I really wish there was a cleaner way to create the ActionBean, I generally
dislike inheritance and it seems heavy handed to force my ActionResolver on
someone. I really like constructor injection though, as it makes it trivial
to identify dependencies at test-time.
  
Do it all in the interceptor. (For the record I suggest using the custom ActionResolver route, probably on an early 1.5 trunk a few months ago)

I did a test of this all-interceptor way once but I believe this was generally how I did it:

You need to have your Interceptor run @Before the LifecycleStage.ActionBeanResolution stage.  This is where you do your Guice constructor instantiation and save your new bean into the request scope (or the session scope if you used the @SessionScope annotation) using the proper key (string matching the URL binding/path).  After that call the usual proceed() method to continue the lifecycle processing.  The regular ActionBeanResolution stage should check if your ActionBean already exists in the appropriate scope and use it automatically.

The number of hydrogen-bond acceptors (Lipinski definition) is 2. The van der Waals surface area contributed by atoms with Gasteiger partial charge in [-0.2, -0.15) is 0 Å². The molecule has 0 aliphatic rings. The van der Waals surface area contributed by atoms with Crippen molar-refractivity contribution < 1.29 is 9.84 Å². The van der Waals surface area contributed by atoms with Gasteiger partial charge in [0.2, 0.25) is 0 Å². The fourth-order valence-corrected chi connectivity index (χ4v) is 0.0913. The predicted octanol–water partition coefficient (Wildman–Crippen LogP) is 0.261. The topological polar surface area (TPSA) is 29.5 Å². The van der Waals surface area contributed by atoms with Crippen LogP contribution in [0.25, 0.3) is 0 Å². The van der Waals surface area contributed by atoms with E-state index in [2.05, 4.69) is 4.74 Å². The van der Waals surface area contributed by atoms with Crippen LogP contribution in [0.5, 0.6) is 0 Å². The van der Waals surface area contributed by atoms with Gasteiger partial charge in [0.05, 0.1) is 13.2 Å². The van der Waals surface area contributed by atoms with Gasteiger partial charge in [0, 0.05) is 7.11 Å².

I reviewed the AnnotatedClassActionResolver.getActionBean() method and think you might find these calls useful for your Interceptor:

HttpServletRequest request = context.getRequest();
UrlBinding binding = UrlBindingFactory.getInstance().getBindingPrototype(request);
String path = binding.getPath();

// I think you would "Guice" create your bean here, then save it under
request.setAttribute(path,myActionBean);

// Then set this variable request attribute as the Resolver's method does:
request.setAttribute(RESOLVED_ACTION, getUrlBindingFromPath(path));

// Continue with regular processing
context.proceed();

I really wish I at least had my test code to show you how I did this.  However, the above should get you most of the way there as the source of the AnnotatedClassActionResolver class was very helpful the first time around (and as a reference for jogging my memory).

Regards,
David